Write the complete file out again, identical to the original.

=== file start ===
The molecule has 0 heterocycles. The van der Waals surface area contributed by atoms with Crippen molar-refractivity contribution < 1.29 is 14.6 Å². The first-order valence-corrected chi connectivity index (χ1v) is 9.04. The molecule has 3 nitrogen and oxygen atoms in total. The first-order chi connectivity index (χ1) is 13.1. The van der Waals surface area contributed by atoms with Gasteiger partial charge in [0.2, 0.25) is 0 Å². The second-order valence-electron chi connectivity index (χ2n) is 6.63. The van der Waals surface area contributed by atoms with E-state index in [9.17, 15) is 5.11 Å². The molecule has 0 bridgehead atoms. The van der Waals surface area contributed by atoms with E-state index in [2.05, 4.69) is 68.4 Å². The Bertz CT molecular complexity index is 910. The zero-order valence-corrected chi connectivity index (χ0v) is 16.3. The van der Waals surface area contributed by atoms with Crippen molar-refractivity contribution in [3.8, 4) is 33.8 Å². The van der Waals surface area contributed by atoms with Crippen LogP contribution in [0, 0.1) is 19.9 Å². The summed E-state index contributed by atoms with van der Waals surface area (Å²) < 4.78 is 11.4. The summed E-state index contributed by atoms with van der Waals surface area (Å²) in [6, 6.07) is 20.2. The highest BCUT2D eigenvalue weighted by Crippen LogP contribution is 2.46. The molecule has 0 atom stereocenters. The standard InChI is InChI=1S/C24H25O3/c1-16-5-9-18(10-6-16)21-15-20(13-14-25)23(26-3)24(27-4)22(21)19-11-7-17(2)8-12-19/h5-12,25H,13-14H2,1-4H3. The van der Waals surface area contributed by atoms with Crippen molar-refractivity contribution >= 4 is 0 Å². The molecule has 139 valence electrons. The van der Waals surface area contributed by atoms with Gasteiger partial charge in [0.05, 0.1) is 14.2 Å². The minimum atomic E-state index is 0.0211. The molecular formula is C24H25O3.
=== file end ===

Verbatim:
The molecule has 0 heterocycles. The van der Waals surface area contributed by atoms with Crippen molar-refractivity contribution < 1.29 is 14.6 Å². The first-order valence-corrected chi connectivity index (χ1v) is 9.04. The molecule has 3 nitrogen and oxygen atoms in total. The first-order chi connectivity index (χ1) is 13.1. The van der Waals surface area contributed by atoms with Gasteiger partial charge in [0.2, 0.25) is 0 Å². The second-order valence-electron chi connectivity index (χ2n) is 6.63. The van der Waals surface area contributed by atoms with E-state index in [9.17, 15) is 5.11 Å². The molecule has 0 bridgehead atoms. The van der Waals surface area contributed by atoms with E-state index in [2.05, 4.69) is 68.4 Å². The Bertz CT molecular complexity index is 910. The zero-order valence-corrected chi connectivity index (χ0v) is 16.3. The van der Waals surface area contributed by atoms with Crippen molar-refractivity contribution in [3.8, 4) is 33.8 Å². The van der Waals surface area contributed by atoms with Crippen LogP contribution in [0, 0.1) is 19.9 Å². The summed E-state index contributed by atoms with van der Waals surface area (Å²) < 4.78 is 11.4. The summed E-state index contributed by atoms with van der Waals surface area (Å²) in [6, 6.07) is 20.2. The highest BCUT2D eigenvalue weighted by Crippen LogP contribution is 2.46. The molecule has 0 atom stereocenters. The standard InChI is InChI=1S/C24H25O3/c1-16-5-9-18(10-6-16)21-15-20(13-14-25)23(26-3)24(27-4)22(21)19-11-7-17(2)8-12-19/h5-12,25H,13-14H2,1-4H3. The van der Waals surface area contributed by atoms with Crippen molar-refractivity contribution >= 4 is 0 Å². The molecule has 139 valence electrons. The van der Waals surface area contributed by atoms with Gasteiger partial charge in [0.05, 0.1) is 14.2 Å². The minimum atomic E-state index is 0.0211. The molecular formula is C24H25O3.